Thursday, June 5, 2008

Times: Cameron looks like a prat

The Cameron hairstyle, from left, February 2007, yesterday, March 2007

It's a long time ago. But I remember when I started losing my hair....just.

I think the rot started when I was in the sixth form. No radical skull space showed, but I could see I was slowly going the way of my father, grandfathers, uncles, great uncles, great...(you get the picture).

So I went the way of many sixth-formers: it was brush it that way, brush it right, brush it left, part it in the middle, sweep it back, sweep it forward, gel it, cut it, grow it....anything to delay the desperate day (which, in the event, turned out to be a gloriously liberating day) when I finally gave up and admitted to myself that testosterone and/or genetics had made me a slaphead. Or "Daddy made me a Baldy" if you prefer a somewhat more psychotic version. (About 15 years later some kids came past me in a car and yelled out "Slaphead". I really don't know what planet they were living on - I had got used to it about 13 years previously).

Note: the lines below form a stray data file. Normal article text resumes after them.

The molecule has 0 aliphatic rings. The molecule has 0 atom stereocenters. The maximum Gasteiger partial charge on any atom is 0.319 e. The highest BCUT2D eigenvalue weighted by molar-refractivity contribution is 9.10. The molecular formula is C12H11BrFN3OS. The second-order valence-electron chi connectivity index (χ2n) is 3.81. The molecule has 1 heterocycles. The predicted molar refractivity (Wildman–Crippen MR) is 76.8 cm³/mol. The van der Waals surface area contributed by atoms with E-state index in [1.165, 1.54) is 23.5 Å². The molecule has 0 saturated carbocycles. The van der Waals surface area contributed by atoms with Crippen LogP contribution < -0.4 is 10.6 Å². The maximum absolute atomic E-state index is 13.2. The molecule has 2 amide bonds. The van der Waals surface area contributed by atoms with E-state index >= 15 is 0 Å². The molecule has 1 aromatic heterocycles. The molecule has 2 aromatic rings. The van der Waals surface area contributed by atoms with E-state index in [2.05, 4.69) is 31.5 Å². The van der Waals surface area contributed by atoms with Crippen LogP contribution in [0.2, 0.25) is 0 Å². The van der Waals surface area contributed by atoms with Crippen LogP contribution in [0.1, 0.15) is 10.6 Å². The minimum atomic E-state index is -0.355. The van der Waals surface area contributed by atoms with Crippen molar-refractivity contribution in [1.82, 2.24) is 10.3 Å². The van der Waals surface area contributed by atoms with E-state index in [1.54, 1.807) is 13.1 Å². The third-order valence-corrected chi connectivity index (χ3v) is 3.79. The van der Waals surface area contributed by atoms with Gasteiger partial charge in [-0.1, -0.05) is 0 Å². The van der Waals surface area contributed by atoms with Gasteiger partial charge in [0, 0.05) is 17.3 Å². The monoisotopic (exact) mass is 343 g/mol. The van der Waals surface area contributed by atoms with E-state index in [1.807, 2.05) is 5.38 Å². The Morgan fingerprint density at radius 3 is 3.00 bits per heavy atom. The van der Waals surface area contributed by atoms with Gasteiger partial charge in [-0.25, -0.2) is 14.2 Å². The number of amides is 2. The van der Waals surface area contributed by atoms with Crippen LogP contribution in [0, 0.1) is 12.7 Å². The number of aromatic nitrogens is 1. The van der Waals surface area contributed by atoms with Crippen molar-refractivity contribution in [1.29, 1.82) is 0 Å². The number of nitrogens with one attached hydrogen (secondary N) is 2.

Well, David Cameron is doing those sixth form combing tricks a bit late. It is rather puerile.

Ann Treneman in the Times says that Dave's new middle parting completely over-shadowed reaction to PMQs yesterday. She commented on the new coiffure as follows:

Think of Billy Bunter goes to Eton.....The Prime Minister may be unpopular but at least he doesn't look like a prat.

By the way, he's making a habit of this ridiculous hair changing thing. He carried out a similar stunt in March 2007.

So, in the absence of anything other than a couple policies, Cameron silently announces a third policy: "I will change my hair style every year".

Vacuous or what?!

A word about Gordon Brown. Treneman describes him shambling into the Commons yesterday:
He's arrived looking chaotic, clutching a thousand pages of notes. His delivery was at times faltering and on auto-pilot. The stammer was back. He seemed about as bouncy as a flat tyre.

It seems Gordon needs some personal re-shaping advice. He should realise that it is very difficult for him to get any lower. So he's got nothing to lose. He should just chill out, clear his diary a bit, have some personal time, eat better, exercise more, spend more time on his appearance (no, he shouldn't get a new parting - but at least he should do up his blinking tie properly - so often it's five inches adrift from his collar) and enjoy himself.

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